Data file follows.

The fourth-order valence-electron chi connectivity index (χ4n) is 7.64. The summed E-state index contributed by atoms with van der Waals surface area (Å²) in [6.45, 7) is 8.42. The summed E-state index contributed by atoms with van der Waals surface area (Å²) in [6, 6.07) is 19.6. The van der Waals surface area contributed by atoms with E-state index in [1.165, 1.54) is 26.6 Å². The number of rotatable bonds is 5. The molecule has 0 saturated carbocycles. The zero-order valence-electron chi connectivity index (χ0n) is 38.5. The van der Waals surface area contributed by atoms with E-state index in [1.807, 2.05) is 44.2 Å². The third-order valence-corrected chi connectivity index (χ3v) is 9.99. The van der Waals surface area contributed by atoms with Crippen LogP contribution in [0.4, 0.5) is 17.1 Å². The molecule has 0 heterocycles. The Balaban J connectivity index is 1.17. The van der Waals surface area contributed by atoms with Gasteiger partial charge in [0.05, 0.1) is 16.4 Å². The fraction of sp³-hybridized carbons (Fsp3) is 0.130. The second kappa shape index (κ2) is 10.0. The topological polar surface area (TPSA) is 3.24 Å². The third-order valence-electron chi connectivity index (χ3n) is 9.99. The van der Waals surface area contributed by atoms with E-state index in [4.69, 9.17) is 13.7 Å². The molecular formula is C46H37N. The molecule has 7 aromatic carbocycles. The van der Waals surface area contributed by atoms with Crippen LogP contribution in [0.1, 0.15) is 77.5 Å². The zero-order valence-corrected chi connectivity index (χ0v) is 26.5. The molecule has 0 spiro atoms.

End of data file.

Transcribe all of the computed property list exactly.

The fourth-order valence-electron chi connectivity index (χ4n) is 7.64. The summed E-state index contributed by atoms with van der Waals surface area (Å²) in [6.45, 7) is 8.42. The summed E-state index contributed by atoms with van der Waals surface area (Å²) in [6, 6.07) is 19.6. The van der Waals surface area contributed by atoms with E-state index in [1.165, 1.54) is 26.6 Å². The number of rotatable bonds is 5. The molecule has 0 saturated carbocycles. The zero-order valence-electron chi connectivity index (χ0n) is 38.5. The van der Waals surface area contributed by atoms with E-state index in [1.807, 2.05) is 44.2 Å². The third-order valence-corrected chi connectivity index (χ3v) is 9.99. The van der Waals surface area contributed by atoms with Crippen LogP contribution in [0.4, 0.5) is 17.1 Å². The molecule has 0 heterocycles. The Balaban J connectivity index is 1.17. The van der Waals surface area contributed by atoms with Gasteiger partial charge in [0.05, 0.1) is 16.4 Å². The fraction of sp³-hybridized carbons (Fsp3) is 0.130. The second kappa shape index (κ2) is 10.0. The topological polar surface area (TPSA) is 3.24 Å². The third-order valence-electron chi connectivity index (χ3n) is 9.99. The van der Waals surface area contributed by atoms with E-state index in [4.69, 9.17) is 13.7 Å². The molecular formula is C46H37N. The molecule has 7 aromatic carbocycles. The van der Waals surface area contributed by atoms with Crippen LogP contribution in [0.1, 0.15) is 77.5 Å². The zero-order valence-corrected chi connectivity index (χ0v) is 26.5. The molecule has 0 spiro atoms.